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Touch of Nature Land Management Plan 2018 Preliminary Draft Presentation FOR: TONEC Staff Nov 27, 2018 Ruffner, Harper, Bergman, Holzmueller, Schumacher


Outline • Discuss Management Objectives common to TONEC • Briefly Describe Inventory Methods • Land Management Unit descriptions • LMU Prescriptions • Missing Layers • Timeline Ahead


Management Objectives •

• •

Increase our knowledge of the forest conditions and uses of the land at TONEC at Southern Illinois University and translate them to the wider community through outreach activities and walking path kiosks. Enhance the ecological integrity, health, and diversity of TONEC in a long-term projection to ensure access for future students, researchers, and teachers from the local community. Improve the delivery of outdoor recreation and resource based education to our students, guests, and community members. Increase awareness of our place in local environmental issues and develop a strong sense of place for SIUC students and visitors who come to TONEC.


Objectives [Continued] • Integrate management and research objectives into TONEC plans so that our forests continue to:

• sustain the water quality of our streams and lakes, provide cover and habitat for our many wildlife species, and offer a sustainable outlet for showcasing the health and productivity of our forest resources for generations to come.

• Coordinate management of hiking and wildlife corridors:

• that stretch from Giant City SP on the west boundary, across TONEC holdings, eastward to the Crab Orchard NWR Wilderness areas and southeastward into the Outdoor Lab areas around Water Valley Road and Rocky Comfort Road. • Monitoring and developing the resource capacity of these important corridors should be a major focus of our efforts in the next 10 years.

• Most of these objectives support multiple Resource Strategies shared by both the Illinois Wildlife and Forest Action Plans currently being administered and implemented by multiple agencies under guidance from IDNR, National Wildlife Refuge and US Forest Service field staff. • Others not offered here?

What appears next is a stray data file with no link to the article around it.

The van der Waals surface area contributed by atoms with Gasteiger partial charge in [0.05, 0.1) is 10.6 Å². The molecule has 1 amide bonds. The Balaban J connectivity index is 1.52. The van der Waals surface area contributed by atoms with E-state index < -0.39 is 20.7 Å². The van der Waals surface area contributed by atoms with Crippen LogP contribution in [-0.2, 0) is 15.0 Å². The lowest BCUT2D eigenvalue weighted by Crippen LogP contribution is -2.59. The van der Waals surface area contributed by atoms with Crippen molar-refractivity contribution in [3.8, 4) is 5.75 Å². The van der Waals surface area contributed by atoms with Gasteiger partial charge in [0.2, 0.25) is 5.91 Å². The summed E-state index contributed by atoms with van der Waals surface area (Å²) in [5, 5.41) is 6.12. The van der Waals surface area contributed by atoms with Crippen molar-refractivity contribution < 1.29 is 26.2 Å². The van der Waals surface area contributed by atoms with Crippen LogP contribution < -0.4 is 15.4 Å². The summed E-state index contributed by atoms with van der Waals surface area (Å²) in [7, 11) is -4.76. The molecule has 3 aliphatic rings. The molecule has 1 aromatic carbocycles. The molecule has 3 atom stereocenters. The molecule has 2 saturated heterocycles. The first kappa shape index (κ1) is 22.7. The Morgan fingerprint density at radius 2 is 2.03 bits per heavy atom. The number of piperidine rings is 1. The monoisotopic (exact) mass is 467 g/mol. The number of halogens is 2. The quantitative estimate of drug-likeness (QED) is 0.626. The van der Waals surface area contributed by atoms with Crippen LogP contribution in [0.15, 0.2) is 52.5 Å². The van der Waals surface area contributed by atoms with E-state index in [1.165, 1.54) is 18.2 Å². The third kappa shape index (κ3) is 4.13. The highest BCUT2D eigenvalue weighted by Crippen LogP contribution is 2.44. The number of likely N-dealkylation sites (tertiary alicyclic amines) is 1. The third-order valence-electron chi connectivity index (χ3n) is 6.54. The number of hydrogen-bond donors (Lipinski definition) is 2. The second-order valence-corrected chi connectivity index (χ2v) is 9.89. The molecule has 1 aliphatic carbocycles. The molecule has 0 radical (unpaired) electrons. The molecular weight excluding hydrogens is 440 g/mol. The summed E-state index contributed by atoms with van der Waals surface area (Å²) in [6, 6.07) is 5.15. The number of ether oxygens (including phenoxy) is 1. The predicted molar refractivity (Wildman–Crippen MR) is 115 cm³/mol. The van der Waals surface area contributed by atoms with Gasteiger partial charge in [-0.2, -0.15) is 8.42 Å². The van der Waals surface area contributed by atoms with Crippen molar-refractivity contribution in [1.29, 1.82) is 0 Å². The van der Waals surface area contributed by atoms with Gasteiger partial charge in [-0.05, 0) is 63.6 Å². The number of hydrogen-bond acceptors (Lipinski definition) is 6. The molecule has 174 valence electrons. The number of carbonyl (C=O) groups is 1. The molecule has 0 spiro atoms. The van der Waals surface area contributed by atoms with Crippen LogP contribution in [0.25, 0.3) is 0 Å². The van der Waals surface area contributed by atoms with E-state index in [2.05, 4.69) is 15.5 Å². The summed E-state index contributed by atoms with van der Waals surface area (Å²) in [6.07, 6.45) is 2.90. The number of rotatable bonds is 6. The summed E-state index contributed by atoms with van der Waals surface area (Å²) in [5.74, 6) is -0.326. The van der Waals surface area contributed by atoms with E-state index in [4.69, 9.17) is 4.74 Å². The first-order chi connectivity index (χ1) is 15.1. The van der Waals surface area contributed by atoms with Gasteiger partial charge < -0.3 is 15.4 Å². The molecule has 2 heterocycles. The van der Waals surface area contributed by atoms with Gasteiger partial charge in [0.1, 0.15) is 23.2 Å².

Field Methods • Collected Witness tree records from 18041810 annotated and mapped • Historical Photographs were analyzed for land-use acreages and old-growth location • Modern Aerial Photographs aided in mapping current vegetation types • Used GIS to analyze all time periods for land-use influences • 10 BAF Forest Inventory • Stand Ages linked to land use history Overstory, Mid-story and Understory Dendrochronology on tree cores Skeleton Plots for cross-dating cores


Inventory • Typical Forest Stand Assessments • Older-growth areas identified using tree rings and historic aerial photos • Stand Ages to identify past land uses including pasturage, row cropping, and forest cutting


Species frequency (%) of pre-European settlement forests from witness trees in Makanda Township, T9S, R1W 3rd PM, Jackson Cty, Illinois. Note: Other species include Morus rubra, Juglans nigra, Ulmus Americana, Olneya tesota and Sassafras albidum (representing < 2%). Species

Number

%

Ridge Top

Side Slope

Toe Slope

Quercus alba

112

46%

32

75

5

Quercus velutina

53

22%

35

15

3

Carya spp.

18

7.5%

9

8

1

Cornus florida

15

6%

5

8

2

Nyssa sylvatica

13

5%

3

10

0

Acer saccharum

11

4.5%

0

6

5

Fraxinus spp.

6

2.5%

1

5

0

Other species

13

6%

8

4

1

Total

241

100%

93

131

17


Stand Conditions OUTDOOR LAB LMU OVERSTORY CLASS

Outdoor Lab LMU Regeneration Class 90

100 90 80 70 60 50 40 30 20 10 0

80 70 60 50 40 30 20 10 White Red Oak Oak

Other

Maple Hickory

Cherry

Ash

0

Sapling Age Classes 50 45 40 35 30 25 20 15 10 5 0


Age/Diameter Graph

35

30

25 Acsa Qual

20

DBH

Quru Qust Quve

15

Carya spp. Ulmus spp. 10

Pinus spp. Other

5

0 1750

1800

1850

1900

Year of Establishment

1950

2000

2050


Age/Diameter Graphs show the history of tree regeneration across the site • Oldest tree was a c. 1805 Post oak, in the Outdoor lab area • The lack of trees from 1805-1850 represent the loss of older trees to initial cutting of the landscape • That heavy cutting of the Post-contact landscape generated the many oak and hickory trees seen establishing between 1875 and 1950 • During those same time periods, many of our early successional stands were being row cropped or pastured by horses, donkeys, cattle, and hogs • Those animals impacted the species now found in these areas • Time of abandonment influences the amount of NNIS present